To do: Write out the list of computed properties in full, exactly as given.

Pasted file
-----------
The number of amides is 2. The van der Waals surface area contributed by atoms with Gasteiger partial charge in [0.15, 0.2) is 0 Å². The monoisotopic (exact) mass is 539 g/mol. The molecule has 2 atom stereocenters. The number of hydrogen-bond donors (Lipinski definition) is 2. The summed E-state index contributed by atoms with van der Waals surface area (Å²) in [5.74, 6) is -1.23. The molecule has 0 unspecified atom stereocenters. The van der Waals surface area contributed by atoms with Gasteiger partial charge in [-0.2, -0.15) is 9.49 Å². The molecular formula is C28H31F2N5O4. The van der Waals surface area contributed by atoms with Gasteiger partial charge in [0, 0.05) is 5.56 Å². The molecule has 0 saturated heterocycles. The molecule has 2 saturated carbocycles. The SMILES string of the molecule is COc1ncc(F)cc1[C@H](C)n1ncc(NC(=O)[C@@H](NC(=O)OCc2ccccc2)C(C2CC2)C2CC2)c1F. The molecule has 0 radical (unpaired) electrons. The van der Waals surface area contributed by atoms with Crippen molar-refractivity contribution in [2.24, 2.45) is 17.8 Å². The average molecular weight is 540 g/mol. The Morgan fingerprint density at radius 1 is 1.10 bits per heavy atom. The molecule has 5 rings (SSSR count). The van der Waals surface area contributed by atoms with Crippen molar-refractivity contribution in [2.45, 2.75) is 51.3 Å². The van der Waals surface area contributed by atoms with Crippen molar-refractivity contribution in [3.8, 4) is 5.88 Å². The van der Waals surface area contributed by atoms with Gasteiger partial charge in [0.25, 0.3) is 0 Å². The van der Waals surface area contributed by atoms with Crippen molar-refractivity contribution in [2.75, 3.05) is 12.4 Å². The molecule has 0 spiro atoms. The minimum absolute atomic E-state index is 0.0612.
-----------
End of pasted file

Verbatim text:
The number of amides is 2. The van der Waals surface area contributed by atoms with Gasteiger partial charge in [0.15, 0.2) is 0 Å². The monoisotopic (exact) mass is 539 g/mol. The molecule has 2 atom stereocenters. The number of hydrogen-bond donors (Lipinski definition) is 2. The summed E-state index contributed by atoms with van der Waals surface area (Å²) in [5.74, 6) is -1.23. The molecule has 0 unspecified atom stereocenters. The van der Waals surface area contributed by atoms with Gasteiger partial charge in [-0.2, -0.15) is 9.49 Å². The molecular formula is C28H31F2N5O4. The van der Waals surface area contributed by atoms with Gasteiger partial charge in [0, 0.05) is 5.56 Å². The molecule has 0 saturated heterocycles. The molecule has 2 saturated carbocycles. The SMILES string of the molecule is COc1ncc(F)cc1[C@H](C)n1ncc(NC(=O)[C@@H](NC(=O)OCc2ccccc2)C(C2CC2)C2CC2)c1F. The molecule has 0 radical (unpaired) electrons. The van der Waals surface area contributed by atoms with Crippen molar-refractivity contribution in [2.24, 2.45) is 17.8 Å². The average molecular weight is 540 g/mol. The Morgan fingerprint density at radius 1 is 1.10 bits per heavy atom. The molecule has 5 rings (SSSR count). The van der Waals surface area contributed by atoms with Crippen molar-refractivity contribution in [2.45, 2.75) is 51.3 Å². The van der Waals surface area contributed by atoms with Crippen molar-refractivity contribution in [3.8, 4) is 5.88 Å². The van der Waals surface area contributed by atoms with Gasteiger partial charge in [0.25, 0.3) is 0 Å². The van der Waals surface area contributed by atoms with Crippen molar-refractivity contribution in [2.75, 3.05) is 12.4 Å². The molecule has 0 spiro atoms. The minimum absolute atomic E-state index is 0.0612.